I believe that the next generation will be astounded that this was ever a debate, much the same way that our generation can’t fathom that interracial marriage was illegal less than 50 years ago.
I do still have a very real concern for the future of LGBTQ rights in this country. Same sex marriage is a huge win, but it’s not the end of the fight. There is still incredible discrimination in employment and housing, for example, and the trans community remains one of the most marginalized and vulnerable populations in the US. So, I know there’s a real possibility of the movement losing some momentum after this, which concerns me.
I must say though, this ruling has given me so much hope that hearts and minds really are changing and that acceptance in a concrete, legal form has finally been given to a large community.
My heart sank that Friday morning, when news of SCOTUS’ decision filtered down through my newsfeed. I was scrolling through the news and periodically raising my eyes above the screen to see my kids diving off the couches in the family room. My first thought was “what is this world they are going to inherit?”
My next thought was one that I’m convinced of more and more with each day that has passed since the ruling was handed down: “this is the Roe v. Wade of their generation.”
What I mean by that is twofold, one, that the High Court issued a mandate against the will of the people, as she did back in 1973, further eroding State’s rights and, along with them, the integrity of the American experiment a little more in the process, and two, my children will not grow up in a world without gay “marriage.”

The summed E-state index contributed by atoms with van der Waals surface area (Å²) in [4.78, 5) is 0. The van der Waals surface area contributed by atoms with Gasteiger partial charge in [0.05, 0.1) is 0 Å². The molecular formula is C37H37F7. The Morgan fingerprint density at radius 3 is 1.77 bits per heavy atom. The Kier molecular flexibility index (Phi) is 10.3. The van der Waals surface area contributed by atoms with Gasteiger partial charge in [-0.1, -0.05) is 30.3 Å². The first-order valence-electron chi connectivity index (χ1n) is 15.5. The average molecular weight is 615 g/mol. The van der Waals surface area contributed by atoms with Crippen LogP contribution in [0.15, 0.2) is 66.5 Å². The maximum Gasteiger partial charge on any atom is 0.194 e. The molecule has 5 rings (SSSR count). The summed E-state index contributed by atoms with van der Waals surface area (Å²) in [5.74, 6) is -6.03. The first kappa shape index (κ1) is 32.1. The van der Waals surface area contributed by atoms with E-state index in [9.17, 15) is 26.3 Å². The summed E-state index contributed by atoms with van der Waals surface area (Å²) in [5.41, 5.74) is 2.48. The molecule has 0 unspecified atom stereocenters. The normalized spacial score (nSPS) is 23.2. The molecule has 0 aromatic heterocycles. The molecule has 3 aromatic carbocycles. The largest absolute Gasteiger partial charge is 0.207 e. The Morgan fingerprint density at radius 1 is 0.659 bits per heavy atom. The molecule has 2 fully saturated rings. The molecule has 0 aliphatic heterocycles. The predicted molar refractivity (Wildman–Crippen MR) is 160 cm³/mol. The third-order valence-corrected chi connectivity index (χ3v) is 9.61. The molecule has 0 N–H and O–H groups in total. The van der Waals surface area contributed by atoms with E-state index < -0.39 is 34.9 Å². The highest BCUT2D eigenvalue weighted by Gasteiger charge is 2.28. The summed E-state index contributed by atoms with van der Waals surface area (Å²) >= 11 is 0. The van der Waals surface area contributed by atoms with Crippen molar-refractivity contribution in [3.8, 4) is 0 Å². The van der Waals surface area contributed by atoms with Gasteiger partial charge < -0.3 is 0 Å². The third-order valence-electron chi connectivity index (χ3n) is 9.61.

Just as I have never known a world without abortion.
I’m not naive enough to think that our present culture places much value on marriage in any form in 2015. No fault divorce and contraception are rampant, and are lauded as fundamental human rights, so on the one hand, why not allow gay “marriage,” along with polygamy and incest and any other sexual arrangement that happens to come into vogue? We’re certainly not living, culturally speaking, an experience of marriage as a covenant of life-long fidelity and fruitfulness.
But I want more for my kids. I want them to see (please God, let them see) in their parent’s marriage the fruitfulness and the sanctifying grace of Christ present in the exchange of love between spouses. I want them to recognize the profound gift of new life in the face of each new sibling that comes along, and the awesome responsibility that we, their parents, have in co-creating and raising them.
And I want that for everyone else’s children, too.
I want them to experience this impossibly wide, self-denying and cross-carrying and soul-stretching love, whether they are called to the married life or to a celibate vocation. Because that is where real happiness lies. That’s where fulfillment of the deepest variety resides. And nothing the world can offer them in terms of popular sentiment or trending behavior can compete with that.